Scientism is naïve

Dr. Peabody,

Thank you for replying to my letter about the relationship between science and Christianity. I appreciate that you are willing to dialogue about these things. However, I’m somewhat confused by a few of your statements. You said, “The problem with Christianity, along with all religion, is precisely this: it presents claims that are not scientifically verifiable and pretends to know things without empirical support. But today we are right to recognize that anything outside of investigation by the scientific method is simply fairytale.” That is certainly strongly stated! However, I’m glad that you’ve clarified your perspective, because this allows us to interact about our basic assumptions.

The viewpoint you seem to espouse is epistemological naturalism—or, as it’s popularly labeled, “scientism.” That is, that science is the proper source of knowledge for modern humanity, and anything that is not derived from the scientific enterprise does not constitute true knowledge. I trust that you understand how radical this claim is, if held consistently, for it would mean that there are no such things as historical truths, literary truths, mathematical truths, ethical truths, and so on—since none of these disciplines are scientific. The scientific method simply does not address whether or not the Mona Lisa is aesthetically pleasing, or if Voldemort should be considered the protagonist of Harry Potter, or whether Abraham Lincoln or Jefferson Davis is the sixteenth president of the United States, or even whether the external world exists (since this is a metaphysical rather than scientific claim). On scientism, these matters are likewise fairytales.

Perhaps you are willing to discard all such non-scientific knowledge. But have you considered the implications of this for science itself? Science presupposes certain metaphysical principles that cannot be derived from the scientific method. For example, it assumes that nature is uniform, that objective truth exists and is knowable, that our sense perception and cognitive faculties are reliable means of investigation. There are assumptions concerning mathematical principles and their relationship to the physical realm. There are ethical values about the purity of unbiased examination and honesty in reporting. Indeed, the entire scientific enterprise is based upon a value judgment that empirical research and experimentation toward developing tested hypotheses is the best way to gain knowledge of the natural world. But what kind of science experiment could possibly demonstrate that?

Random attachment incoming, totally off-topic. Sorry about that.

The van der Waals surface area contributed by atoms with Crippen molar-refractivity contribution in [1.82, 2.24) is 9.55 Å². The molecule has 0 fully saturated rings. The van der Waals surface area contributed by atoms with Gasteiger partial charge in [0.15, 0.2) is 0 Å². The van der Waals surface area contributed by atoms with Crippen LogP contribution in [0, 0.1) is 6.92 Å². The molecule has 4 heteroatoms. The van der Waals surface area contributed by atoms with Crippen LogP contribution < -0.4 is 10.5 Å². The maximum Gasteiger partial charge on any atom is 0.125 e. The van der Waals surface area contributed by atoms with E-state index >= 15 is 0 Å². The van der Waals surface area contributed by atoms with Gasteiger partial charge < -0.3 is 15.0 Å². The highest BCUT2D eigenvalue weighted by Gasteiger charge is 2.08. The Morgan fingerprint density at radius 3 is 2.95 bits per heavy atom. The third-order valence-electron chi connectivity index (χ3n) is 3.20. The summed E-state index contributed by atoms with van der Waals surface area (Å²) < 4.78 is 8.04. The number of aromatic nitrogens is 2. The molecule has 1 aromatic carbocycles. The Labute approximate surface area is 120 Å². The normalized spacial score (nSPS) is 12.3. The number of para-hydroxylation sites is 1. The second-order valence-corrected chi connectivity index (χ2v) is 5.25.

Scientism, then, is not friendly to science. Nevertheless, this is not the primary concern with epistemological naturalism. The main problem is that it is self-refuting. “We should only believe what can be scientifically proven.” The position sounds reasonable enough, until one realizes that, if it is true, it is false—for what scientific proof is available for this contention? It is not a scientific claim but an epistemological one. That is to say, it is the espousal of a philosophical opinion, which is a non-starter on scientism. Moreover, there is no good reason to believe that this is true.  The claim itself is unprovable, but even granting it (on faith?), it creates an incoherent position. One must reject scientism in order to espouse scientism.

I hope that it is clear that I am not in any way questioning the importance of science. However, I do want to help you to see its limits. To say that science is able to render knowledge does not mean that it provides the only kind of knowledge available. There are certain worldview presuppositions that must be in place in order for science to operate; and, I would argue, only the Christian worldview is able to provide this foundation.

I look forward to hearing back from you. I pray that God blesses your research!

Published by

Evan May

Crucified with Christ, husband to Rebekah, pastor at LCC, graduate of RTS, lover of literature.


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